Teaching your child to talk is one of the foundations of parenting. Language is the basis of all learning and children under 5 have to be exposed to thousands and thousands of words before they start school. The number of new words that a child is expected to learn at 3 and 4 years old can vary, but here are some general guidelines:
- By the age of 3, most children have a vocabulary of around 1,000 words. Between the ages of 3 and 4, a child’s vocabulary typically increases to around 1,500-2,000 words.
- This means that a child may learn between 500 to 1,000 new words during this year.
- It’s important to note that these are just general estimates, and individual children may develop at different rates.
What makes a huge difference is the quality of a child’s language environment and their exposure to a rich variety of words. This can have a significant impact on a young child’s vocabulary growth.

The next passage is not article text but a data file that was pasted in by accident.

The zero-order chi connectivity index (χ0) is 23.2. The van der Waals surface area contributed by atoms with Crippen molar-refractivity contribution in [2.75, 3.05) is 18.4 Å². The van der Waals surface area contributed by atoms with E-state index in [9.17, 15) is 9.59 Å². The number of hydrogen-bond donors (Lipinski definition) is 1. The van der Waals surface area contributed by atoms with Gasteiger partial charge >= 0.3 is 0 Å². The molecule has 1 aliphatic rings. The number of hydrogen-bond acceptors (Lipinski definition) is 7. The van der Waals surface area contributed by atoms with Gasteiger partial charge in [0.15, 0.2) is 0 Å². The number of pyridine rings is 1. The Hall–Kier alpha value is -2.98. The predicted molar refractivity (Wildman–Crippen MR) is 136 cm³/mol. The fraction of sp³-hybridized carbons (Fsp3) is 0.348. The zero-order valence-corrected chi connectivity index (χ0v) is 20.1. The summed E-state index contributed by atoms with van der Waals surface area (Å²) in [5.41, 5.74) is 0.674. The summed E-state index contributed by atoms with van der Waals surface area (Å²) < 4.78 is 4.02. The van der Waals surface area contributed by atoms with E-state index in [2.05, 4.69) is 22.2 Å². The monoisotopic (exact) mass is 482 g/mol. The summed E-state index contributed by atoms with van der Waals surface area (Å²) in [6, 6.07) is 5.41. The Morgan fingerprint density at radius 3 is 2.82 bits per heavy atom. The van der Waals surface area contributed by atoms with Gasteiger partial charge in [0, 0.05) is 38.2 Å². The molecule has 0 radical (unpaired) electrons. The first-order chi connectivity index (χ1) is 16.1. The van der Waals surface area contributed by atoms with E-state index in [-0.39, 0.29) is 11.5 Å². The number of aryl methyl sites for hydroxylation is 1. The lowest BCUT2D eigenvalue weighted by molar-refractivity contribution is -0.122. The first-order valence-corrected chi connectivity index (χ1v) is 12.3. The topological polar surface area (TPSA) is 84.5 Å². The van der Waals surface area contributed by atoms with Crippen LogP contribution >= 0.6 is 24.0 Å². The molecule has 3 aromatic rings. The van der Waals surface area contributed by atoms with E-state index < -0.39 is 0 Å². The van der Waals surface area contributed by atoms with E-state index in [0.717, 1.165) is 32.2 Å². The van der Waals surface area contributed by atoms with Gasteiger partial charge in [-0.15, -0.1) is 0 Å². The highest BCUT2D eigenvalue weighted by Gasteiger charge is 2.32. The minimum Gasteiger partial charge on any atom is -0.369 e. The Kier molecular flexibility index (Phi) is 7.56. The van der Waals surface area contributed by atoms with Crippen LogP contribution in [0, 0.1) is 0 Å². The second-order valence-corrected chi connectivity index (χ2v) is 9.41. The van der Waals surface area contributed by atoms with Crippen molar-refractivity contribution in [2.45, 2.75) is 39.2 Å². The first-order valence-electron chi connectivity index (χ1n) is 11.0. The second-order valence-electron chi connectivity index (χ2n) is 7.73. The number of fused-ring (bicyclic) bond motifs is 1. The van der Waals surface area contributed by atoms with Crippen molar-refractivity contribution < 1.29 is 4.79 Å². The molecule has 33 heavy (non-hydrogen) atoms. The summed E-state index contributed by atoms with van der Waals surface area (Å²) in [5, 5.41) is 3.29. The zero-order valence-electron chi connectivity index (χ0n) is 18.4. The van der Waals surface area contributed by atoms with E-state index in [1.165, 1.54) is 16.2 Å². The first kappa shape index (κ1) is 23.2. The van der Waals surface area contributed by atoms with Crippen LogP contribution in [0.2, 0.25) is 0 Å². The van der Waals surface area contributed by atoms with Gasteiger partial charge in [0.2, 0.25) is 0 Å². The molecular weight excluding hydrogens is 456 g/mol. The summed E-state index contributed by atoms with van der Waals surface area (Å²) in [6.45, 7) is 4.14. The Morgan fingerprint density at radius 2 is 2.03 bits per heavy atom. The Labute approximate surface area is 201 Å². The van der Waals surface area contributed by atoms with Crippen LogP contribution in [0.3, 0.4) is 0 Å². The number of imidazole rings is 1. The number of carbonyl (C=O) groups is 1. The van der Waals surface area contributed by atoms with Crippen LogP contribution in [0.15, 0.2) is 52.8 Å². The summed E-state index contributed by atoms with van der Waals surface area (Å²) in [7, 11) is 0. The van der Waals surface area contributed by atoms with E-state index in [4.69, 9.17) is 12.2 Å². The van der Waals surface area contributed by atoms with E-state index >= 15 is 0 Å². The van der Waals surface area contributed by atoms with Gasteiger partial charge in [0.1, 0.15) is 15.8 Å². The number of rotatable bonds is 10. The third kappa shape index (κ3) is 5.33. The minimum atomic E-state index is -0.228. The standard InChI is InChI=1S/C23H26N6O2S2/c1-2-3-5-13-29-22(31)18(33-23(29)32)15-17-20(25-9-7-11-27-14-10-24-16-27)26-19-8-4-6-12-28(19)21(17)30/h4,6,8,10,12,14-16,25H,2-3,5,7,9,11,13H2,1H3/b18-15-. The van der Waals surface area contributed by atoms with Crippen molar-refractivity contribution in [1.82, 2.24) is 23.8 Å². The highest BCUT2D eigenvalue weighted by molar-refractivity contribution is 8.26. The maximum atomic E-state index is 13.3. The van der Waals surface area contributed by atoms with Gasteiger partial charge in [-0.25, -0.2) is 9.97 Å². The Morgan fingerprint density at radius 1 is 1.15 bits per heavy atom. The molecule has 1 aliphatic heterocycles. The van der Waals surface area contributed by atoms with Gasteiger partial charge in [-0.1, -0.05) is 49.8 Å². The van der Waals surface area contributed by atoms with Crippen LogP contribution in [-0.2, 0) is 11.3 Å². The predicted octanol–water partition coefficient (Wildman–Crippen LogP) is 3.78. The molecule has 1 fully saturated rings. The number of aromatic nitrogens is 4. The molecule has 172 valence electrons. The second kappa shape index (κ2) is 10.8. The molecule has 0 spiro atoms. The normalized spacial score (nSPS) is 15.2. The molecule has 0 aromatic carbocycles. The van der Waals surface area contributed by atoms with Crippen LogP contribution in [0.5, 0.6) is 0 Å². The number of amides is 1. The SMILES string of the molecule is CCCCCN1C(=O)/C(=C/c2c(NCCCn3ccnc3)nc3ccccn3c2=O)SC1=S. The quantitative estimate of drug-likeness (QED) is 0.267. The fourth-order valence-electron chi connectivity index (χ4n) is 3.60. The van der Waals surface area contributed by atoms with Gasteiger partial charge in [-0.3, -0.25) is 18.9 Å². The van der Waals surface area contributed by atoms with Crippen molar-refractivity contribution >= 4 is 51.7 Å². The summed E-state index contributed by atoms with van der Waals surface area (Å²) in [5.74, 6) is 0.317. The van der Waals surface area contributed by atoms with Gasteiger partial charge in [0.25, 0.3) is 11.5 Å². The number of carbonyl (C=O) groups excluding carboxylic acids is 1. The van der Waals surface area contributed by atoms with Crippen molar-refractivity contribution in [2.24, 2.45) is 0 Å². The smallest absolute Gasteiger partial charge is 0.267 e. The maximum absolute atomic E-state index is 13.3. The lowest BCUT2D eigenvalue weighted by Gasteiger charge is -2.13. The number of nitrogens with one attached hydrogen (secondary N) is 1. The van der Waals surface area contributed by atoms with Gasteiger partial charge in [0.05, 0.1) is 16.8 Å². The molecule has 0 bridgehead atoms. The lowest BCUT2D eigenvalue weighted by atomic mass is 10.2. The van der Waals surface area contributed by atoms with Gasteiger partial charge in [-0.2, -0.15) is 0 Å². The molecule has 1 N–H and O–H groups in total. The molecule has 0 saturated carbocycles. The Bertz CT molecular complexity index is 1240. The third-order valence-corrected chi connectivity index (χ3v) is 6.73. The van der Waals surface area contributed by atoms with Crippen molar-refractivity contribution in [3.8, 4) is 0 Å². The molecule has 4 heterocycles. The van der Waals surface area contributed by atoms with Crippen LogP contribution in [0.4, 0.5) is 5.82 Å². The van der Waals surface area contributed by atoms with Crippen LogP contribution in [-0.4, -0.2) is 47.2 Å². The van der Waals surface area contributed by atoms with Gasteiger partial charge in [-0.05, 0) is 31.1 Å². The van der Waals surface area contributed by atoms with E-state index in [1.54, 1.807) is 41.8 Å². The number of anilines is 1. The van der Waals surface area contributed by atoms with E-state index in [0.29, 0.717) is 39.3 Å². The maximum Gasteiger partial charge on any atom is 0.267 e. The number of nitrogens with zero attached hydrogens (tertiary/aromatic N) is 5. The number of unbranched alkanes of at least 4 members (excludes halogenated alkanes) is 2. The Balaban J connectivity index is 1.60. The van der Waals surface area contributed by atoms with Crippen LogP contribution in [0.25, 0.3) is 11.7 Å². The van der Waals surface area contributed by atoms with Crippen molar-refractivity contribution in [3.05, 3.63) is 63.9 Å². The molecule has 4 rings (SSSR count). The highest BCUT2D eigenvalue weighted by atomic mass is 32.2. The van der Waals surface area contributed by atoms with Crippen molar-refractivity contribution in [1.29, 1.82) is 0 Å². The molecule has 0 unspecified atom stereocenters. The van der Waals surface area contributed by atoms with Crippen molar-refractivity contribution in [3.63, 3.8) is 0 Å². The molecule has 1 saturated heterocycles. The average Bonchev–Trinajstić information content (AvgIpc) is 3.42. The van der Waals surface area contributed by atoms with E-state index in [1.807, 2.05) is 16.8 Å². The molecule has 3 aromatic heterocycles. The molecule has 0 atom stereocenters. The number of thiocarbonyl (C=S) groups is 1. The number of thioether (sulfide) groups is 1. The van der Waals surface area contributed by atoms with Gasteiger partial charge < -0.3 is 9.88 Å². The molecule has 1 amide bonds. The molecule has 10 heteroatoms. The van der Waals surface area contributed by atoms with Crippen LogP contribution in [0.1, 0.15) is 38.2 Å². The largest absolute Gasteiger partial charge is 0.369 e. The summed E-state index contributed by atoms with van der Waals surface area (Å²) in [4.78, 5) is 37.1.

Add a Descriptive Word; Adjectives
One easy way to increase your child’s vocab is to add a word when you either describe something or repeat your child’s sentence back to them if they are a little older.
So for instance; your child sees a cat; and attempts to say ‘cat’. You could say ‘yes, it’s a cat. It’s a black and white spotty cat’. If you are holding your child’s attention you can then go to town. You could add all kinds of multi-sensory descriptive words such as furry, soft or use comparative words such as larger or smaller.
Adding an Action Word; Verbs
The other kinds of words that are easy to add easily when repeating back sentences to your child are verbs. So in the example above you might say; ‘yes it’s a cat. Look its sitting / running / jumping etc.’
In this way you can easily over the course of a day and a week add hundreds of new words into conversations with your child, exposing them to new and richer language.
For more information
For more information on some approximate ages and stages for speech and language please visit this website: Ages and stages (speechandlanguage.org.uk)